Have you heard that an intake of orange juice is good when you have a cold? Well, not when you are on antibiotics treatment.
Orange juice might be a great source of vitamin C, but it can also interfere with your body’s ability to absorb antibiotics.
The same goes for all acidic food and beverages such as grapefruit, lemonade, sodas, carbonated drinks, marinara sauce, and ketchup.
Dairy products are good for the human body. However, not when coupled with antibiotics. The higher calcium content in dairy products will prevent your body from absorption of antibiotics, becoming a hindrance to your fast recovery.
However, there is an exception – dairy products such as yogurt and cheese are safe to eat when taking antibiotics.
Yogurt and cheese contain probiotics, a good source of healthy bacteria in your body. Therefore, you can couple them with antibiotics without any hesitation.
Intake of cheese and yogurt during antibiotics treatment will help the medicine fight pathogenic bacteria better and protect your body against nausea, diarrhea, and abdominal pain, which are common side effects of such medication.
While going through antibiotic treatment, you must avoid drinking coffee or alcohol. Alcohol can increase your blood pressure, making the side effects of antibiotics even worse.
On the other hand, few antibiotics can react with caffeine. Therefore, intake of both alcohol and coffee should be avoided when taking antibiotics.
When you are on antibiotics, your choice of food matters a lot. Coupling antibiotics with the wrong types of food can do more bad than good.
They can increase the intensity of the side effects and decrease the efficiency of antibiotics.
Therefore, you must make smart food choices when taking antibiotics. Here are a few food options that can support good bacteria levels in your body:
The key to fast recovering from a bacterial infection is to increase the good bacteria levels in your body.
Not sure how to do that? Probiotics.
They are the building blocks for good gut bacteria. Probiotics will help make your gut more friendly for good bacteria to grow.
Intake of probiotics or healthy bacteria can help you recover from bacterial infection quickly and reduce the risk of antibiotic-associated sicknesses such as diarrhea, nausea, or abdominal pain.
As probiotics are bacteria themselves, they might also get killed by antibiotics. Therefore, the good approach is to take probiotics after a few hours of antibiotics intake.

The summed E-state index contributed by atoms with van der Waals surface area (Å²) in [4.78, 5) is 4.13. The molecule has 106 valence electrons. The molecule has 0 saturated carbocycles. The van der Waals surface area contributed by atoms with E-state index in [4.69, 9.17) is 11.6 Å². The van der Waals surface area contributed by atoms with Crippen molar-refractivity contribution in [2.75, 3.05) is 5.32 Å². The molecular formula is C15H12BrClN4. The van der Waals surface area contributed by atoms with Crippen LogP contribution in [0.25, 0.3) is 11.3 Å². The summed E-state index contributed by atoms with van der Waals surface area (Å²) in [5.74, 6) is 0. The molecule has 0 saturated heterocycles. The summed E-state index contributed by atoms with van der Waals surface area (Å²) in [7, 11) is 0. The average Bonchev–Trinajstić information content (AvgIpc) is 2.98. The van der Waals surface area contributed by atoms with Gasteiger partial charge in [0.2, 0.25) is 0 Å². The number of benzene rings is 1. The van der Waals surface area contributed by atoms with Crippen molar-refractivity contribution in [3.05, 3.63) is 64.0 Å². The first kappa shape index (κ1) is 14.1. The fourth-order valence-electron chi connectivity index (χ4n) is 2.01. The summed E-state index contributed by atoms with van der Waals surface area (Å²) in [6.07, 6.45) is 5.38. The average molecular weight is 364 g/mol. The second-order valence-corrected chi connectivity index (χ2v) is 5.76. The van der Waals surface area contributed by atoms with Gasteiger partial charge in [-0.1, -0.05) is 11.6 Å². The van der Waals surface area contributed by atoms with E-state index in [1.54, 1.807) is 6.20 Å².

You can take probiotic supplements and include foods in your diet that have probiotics, such as kefir, kombucha, fortified cereals, and unpasteurized pickles.
Another type of food that can help improve your gut health is fermented foods. Foods such as cheese, kimchi, and yogurt use healthy bacteria.
Therefore, they can help you restore your damaged gut health.
When you eat fermented foods while taking antibiotics, your body will have higher amounts of good and lesser amounts of harmful bacteria.
Eventually, your body will reach a point where it will again establish a healthy balance between good and bad bacteria.
While fiber cannot be digested by your body properly during bacterial infection, it can be digested by your good gut bacteria, stimulating their growth.
Therefore, when you are taking antibiotics, you can include high-fiber foods in your diet, such as:
- Whole grains (porridge, whole grain bread, brown rice)
According to many reports, high-fiber foods will not only improve the growth of healthy bacteria in your, but they will also cause excessive damage to the growth of harmful bacteria.
However, one drawback associated with the intake of high-fiber foods during antibiotic treatment is that it can lower the absorption rate of antibiotics.
Therefore, the good approach is to eat many high-fiber foods after taking antibiotics. Otherwise, it will reduce antibiotic absorption, negatively impacting the efficiency of antibiotics.
Bacterial infections can be anything but fun. They can make your body so weak that doing the daily chores will seem difficult.
Fortunately, some antibiotics can help you recover from bacterial infections fast. However, antibiotics are not the kind of pills you should frequently pop in your mouth.
They can help protect your body from bacterial damage but also have a few side effects. While you cannot avoid the side effects completely, few food options can minimize those side effects to a great extent.
During your antibiotic treatment, you must eat wisely!